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emphatic

emphatic

emphatic Sentence Examples

  • Robert Emmet's insurrection (1803) was the first emphatic protest.

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  • Martha was very emphatic about what she saw.

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  • Martha was very emphatic about what she saw.

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  • But he disposes of this doubt in a very emphatic and significant manner.

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  • Jewish thinkers would have been attracted by the emphatic assertion of the creatorship of the One God in the royal Persian inscriptions more than by the traditional cosmogony.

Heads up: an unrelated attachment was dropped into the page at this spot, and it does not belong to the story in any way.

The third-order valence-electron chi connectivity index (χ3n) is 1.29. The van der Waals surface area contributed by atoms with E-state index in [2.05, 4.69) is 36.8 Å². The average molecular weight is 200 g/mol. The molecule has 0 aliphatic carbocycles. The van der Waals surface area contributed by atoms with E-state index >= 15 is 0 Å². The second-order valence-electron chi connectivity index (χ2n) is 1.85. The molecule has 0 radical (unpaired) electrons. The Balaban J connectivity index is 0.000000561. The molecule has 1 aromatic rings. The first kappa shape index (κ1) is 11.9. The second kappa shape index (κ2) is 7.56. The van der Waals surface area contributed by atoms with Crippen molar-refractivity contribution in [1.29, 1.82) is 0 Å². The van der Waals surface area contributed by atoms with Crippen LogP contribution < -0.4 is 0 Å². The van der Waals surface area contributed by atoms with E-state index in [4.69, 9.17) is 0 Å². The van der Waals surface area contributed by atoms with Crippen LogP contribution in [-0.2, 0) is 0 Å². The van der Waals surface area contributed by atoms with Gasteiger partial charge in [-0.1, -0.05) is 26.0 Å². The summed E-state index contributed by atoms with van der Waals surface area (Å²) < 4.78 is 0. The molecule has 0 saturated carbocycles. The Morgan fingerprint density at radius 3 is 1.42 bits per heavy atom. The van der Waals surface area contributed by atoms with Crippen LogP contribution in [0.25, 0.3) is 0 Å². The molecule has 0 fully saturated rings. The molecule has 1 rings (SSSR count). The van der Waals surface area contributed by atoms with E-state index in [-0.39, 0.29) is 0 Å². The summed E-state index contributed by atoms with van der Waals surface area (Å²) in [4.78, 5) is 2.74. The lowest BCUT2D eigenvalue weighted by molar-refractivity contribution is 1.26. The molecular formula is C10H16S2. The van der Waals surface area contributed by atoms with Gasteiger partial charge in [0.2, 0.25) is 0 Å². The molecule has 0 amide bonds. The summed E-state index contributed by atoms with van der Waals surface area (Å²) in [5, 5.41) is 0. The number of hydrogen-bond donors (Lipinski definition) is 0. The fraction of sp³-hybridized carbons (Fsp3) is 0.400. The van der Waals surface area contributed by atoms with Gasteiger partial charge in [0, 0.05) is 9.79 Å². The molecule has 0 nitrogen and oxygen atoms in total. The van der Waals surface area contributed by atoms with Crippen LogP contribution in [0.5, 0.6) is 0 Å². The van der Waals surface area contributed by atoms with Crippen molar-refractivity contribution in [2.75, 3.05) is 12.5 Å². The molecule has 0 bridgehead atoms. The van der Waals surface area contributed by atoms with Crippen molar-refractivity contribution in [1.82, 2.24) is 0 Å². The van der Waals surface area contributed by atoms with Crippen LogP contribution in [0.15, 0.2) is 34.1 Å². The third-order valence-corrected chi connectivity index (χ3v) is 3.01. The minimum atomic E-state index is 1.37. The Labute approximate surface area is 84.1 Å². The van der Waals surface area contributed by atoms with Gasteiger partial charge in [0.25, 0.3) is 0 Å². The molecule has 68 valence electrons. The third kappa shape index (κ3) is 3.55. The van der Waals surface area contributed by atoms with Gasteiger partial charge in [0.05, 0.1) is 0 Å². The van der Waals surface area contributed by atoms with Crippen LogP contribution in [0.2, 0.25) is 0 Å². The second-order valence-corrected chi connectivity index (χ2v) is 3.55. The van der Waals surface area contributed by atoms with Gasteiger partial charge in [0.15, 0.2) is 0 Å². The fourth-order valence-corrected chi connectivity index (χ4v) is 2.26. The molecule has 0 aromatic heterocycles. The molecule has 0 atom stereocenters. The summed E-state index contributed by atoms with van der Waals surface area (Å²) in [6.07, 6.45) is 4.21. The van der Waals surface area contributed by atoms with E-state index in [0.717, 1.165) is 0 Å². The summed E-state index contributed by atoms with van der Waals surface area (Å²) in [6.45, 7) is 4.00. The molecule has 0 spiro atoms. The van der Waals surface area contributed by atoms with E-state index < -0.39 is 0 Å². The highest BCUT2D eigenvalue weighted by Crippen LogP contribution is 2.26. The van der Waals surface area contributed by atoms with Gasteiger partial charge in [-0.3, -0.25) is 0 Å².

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  • All their work is an emphatic protest against this supposition.

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    23
  • With fdm-f (tedmo-f) was a more emphatic form (esdomef), at any rate in the weak verbs.

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    25
  • To his loyalty to his chief, during their 18 months' association, Mr. Asquith himself subsequently bore emphatic testimony.

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    25
  • Thus Fridank, for instance, in spite of his emphatic declaration that most pilgrims returned worse than they went, himself participated in the crusade of Frederick II.

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  • In this emphatic declaration, that knowledge of the course of nature is merely probable, Butler is at one with Hume, who was a most diligent student of the bishop's works.

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    22